(Note: All these groups are in t’north. At the time of writing, there are still groups and classes in all the places mentioned, though the specifics may have changed since I was there last.)

  • The Bowery creative writing group, Leeds. Weekday evening. The café was closed to the public. We had the place to ourselves. The session started with a free write. They’d give us a fragment, the start of a sentence, and then away we’d go. After that, we’d look at samples of writing based on the evening’s focus, perhaps POV or sensory writing, for example. And then we’d try that writing style ourselves and perhaps share our efforts. Why did I stop going? Time—or lack thereof. I was a teacher then and struggled to fit this in around my workload. Evenings were mainly spent planning and marking. I should have made time for my interests, but I didn’t. I let my hobbies dwindle.
  • Shap Writers Group, Cumbria. One Saturday morning per month. Oh, I loved this lot. I joined the creative writing group in my old stomping ground during one of the lockdowns. I no longer lived nearby, but it didn’t matter when meetups were on Zoom. At that time, the group was facilitated by a representative of the Wordsworth Trust. Yes, there’s a perception that creative writers sit around writing poems about daffodils and clouds, and in this group, you could certainly do that if you so wished, but nobody in the group forced anyone to write poems about nature. I took the prompts (which could be something written in a poem or from Wordsworth’s correspondence) and went wherever I wanted with it—usually in prose. I’d bring it right up to date. I’d make the rural urban. I could have made the rural extraterrestrial, if I wanted to. I swear nobody would have minded. My attendance ended after they returned to in-person meetings. I couldn’t commit the time and petrol money.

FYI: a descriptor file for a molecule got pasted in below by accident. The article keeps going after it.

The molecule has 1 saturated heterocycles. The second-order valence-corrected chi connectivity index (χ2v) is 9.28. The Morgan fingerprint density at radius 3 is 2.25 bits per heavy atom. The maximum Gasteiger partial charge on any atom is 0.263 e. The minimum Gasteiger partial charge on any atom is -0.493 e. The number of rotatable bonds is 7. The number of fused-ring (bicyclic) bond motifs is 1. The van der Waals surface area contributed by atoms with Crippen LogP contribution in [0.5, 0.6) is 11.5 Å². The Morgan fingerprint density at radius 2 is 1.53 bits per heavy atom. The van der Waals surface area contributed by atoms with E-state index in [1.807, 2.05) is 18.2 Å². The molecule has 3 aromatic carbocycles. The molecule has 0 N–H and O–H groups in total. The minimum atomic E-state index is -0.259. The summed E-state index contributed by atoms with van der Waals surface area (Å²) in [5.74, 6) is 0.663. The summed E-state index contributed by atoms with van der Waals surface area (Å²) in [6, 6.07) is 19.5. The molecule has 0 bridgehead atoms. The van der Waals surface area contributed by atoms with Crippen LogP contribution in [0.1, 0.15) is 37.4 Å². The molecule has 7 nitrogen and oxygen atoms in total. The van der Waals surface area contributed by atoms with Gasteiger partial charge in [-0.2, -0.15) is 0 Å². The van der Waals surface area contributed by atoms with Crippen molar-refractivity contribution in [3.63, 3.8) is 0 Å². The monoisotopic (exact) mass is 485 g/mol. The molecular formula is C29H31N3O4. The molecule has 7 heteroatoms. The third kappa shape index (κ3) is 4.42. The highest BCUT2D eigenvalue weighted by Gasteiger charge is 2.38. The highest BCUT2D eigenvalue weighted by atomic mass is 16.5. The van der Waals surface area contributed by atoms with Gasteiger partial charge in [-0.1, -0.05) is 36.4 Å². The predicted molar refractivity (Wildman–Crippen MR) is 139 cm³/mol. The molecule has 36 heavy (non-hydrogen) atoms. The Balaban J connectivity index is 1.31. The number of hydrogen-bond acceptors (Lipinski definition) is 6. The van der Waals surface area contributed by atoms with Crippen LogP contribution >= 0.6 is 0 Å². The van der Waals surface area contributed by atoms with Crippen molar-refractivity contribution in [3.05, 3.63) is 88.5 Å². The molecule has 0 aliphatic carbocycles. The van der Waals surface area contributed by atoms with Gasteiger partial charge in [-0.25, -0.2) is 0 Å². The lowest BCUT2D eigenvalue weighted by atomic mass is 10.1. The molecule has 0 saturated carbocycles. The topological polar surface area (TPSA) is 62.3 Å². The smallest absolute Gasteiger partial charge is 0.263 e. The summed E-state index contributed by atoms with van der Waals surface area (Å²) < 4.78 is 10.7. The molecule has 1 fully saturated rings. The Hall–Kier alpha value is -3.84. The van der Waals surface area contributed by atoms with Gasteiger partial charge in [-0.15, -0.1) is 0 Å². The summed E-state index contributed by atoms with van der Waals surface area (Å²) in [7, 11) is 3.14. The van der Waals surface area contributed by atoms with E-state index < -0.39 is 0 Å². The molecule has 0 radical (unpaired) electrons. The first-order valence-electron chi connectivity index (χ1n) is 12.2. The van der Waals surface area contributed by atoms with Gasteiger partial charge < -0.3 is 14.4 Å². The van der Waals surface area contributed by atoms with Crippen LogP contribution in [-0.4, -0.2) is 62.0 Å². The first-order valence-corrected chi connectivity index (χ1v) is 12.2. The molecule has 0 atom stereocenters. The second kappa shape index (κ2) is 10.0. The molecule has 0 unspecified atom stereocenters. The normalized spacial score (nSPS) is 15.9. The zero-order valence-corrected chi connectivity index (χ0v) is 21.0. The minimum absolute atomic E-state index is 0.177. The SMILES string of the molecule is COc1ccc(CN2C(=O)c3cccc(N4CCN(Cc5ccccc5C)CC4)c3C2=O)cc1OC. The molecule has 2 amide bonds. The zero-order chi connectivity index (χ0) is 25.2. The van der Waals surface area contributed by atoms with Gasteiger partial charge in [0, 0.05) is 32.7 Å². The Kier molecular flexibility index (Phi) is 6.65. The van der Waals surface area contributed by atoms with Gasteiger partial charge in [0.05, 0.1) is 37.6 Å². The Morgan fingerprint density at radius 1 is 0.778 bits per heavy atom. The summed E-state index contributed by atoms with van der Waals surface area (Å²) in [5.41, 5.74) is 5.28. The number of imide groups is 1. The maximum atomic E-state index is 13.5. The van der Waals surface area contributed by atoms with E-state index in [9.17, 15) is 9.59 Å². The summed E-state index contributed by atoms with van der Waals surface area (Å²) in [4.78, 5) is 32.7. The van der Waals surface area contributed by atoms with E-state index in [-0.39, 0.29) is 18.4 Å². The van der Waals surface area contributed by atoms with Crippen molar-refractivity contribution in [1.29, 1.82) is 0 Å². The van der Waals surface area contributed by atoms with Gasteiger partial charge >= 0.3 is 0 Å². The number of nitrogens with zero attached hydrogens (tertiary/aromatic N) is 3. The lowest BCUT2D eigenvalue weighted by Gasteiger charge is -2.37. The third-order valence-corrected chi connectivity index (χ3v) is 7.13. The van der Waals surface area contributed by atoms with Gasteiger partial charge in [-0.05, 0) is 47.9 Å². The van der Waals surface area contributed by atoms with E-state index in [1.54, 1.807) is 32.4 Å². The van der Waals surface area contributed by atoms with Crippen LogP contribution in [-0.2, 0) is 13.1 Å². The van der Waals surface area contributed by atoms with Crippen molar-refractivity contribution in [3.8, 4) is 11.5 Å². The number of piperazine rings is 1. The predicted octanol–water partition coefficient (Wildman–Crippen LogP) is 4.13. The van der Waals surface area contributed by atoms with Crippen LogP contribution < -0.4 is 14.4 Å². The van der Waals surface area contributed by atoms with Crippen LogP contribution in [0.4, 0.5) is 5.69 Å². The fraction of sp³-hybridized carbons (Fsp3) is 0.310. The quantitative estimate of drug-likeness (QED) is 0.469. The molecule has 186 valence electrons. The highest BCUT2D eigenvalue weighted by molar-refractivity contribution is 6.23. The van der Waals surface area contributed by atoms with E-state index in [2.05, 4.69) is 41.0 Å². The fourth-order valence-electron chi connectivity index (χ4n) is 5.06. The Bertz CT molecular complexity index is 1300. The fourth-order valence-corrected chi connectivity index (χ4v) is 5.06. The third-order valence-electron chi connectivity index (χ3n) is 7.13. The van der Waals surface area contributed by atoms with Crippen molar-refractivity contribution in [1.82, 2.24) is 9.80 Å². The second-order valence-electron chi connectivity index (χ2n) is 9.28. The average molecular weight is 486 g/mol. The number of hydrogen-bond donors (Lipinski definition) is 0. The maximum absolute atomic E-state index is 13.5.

• Writing workshop, Kirkby Stephen. Weekly. Mornings. Around a similar time, I connected with a writer on Facebook who held a weekly writing class in her farmhouse in the countryside. I went for a taster session. The focus was critique. Attendees turned up with writing completed at home and shared it. On this occasion, it was flash fiction. We read an award-winning short story written in the second person (‘All the People Were Mean and Bad’ by Lucy Caldwell—look it up.) And we tried some writing in the same style. Now, if this group had come into my life at the right time, I would have signed up and committed. Loved it. The people. The craft. The chat. The ambition. Yes. But I’m a hobbyist and I write while I’m at a group, not outside it. So I didn’t have the wriggle room at that time to make this one work. If I become someone with the time, space, and inclination to work on my writing at home, I’d love a group like this for accountability and support.
  • The Nib Crib, Morecambe. Sundays from midday, and on my doorstep. This group had a lot going for it, and it was a good introduction to creative writing groups in edgier settings with a mix of people and writers. We did fun tasks like a first-line auction. First lines were read out and we had to nab the one we wanted. If more than one of us wanted it, we had to convince the others why it should be our line. Then we wrote from the starting point we’d ‘bought’. Spontaneous creativity like this is my bag. But Sundays weren’t ideal, and I felt a bit claustrophobic in the room, so it was a one-time-only experience.